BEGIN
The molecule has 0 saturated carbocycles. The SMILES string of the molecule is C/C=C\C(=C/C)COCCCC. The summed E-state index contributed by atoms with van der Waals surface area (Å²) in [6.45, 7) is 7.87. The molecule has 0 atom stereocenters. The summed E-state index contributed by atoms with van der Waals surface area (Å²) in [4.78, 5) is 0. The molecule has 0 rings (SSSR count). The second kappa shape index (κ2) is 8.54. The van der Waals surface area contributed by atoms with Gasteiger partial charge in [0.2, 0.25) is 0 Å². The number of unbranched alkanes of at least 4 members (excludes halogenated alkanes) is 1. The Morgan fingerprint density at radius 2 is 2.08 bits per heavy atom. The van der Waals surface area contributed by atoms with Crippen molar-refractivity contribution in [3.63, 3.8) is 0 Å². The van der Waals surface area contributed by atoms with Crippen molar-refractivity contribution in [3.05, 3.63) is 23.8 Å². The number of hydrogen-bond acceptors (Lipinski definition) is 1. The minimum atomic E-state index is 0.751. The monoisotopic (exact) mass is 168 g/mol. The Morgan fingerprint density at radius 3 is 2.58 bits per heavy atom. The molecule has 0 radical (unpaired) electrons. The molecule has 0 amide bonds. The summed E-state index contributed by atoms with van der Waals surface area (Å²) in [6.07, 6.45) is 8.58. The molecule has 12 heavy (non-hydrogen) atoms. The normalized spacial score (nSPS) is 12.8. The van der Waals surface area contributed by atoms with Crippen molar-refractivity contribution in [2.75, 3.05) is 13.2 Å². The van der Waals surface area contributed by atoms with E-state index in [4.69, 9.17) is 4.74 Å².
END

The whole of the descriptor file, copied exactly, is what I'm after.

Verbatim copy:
The molecule has 0 saturated carbocycles. The SMILES string of the molecule is C/C=C\C(=C/C)COCCCC. The summed E-state index contributed by atoms with van der Waals surface area (Å²) in [6.45, 7) is 7.87. The molecule has 0 atom stereocenters. The summed E-state index contributed by atoms with van der Waals surface area (Å²) in [4.78, 5) is 0. The molecule has 0 rings (SSSR count). The second kappa shape index (κ2) is 8.54. The van der Waals surface area contributed by atoms with Gasteiger partial charge in [0.2, 0.25) is 0 Å². The number of unbranched alkanes of at least 4 members (excludes halogenated alkanes) is 1. The Morgan fingerprint density at radius 2 is 2.08 bits per heavy atom. The van der Waals surface area contributed by atoms with Crippen molar-refractivity contribution in [3.63, 3.8) is 0 Å². The van der Waals surface area contributed by atoms with Crippen molar-refractivity contribution in [3.05, 3.63) is 23.8 Å². The number of hydrogen-bond acceptors (Lipinski definition) is 1. The minimum atomic E-state index is 0.751. The monoisotopic (exact) mass is 168 g/mol. The Morgan fingerprint density at radius 3 is 2.58 bits per heavy atom. The molecule has 0 radical (unpaired) electrons. The molecule has 0 amide bonds. The summed E-state index contributed by atoms with van der Waals surface area (Å²) in [6.07, 6.45) is 8.58. The molecule has 12 heavy (non-hydrogen) atoms. The normalized spacial score (nSPS) is 12.8. The van der Waals surface area contributed by atoms with Crippen molar-refractivity contribution in [2.75, 3.05) is 13.2 Å². The van der Waals surface area contributed by atoms with E-state index in [4.69, 9.17) is 4.74 Å².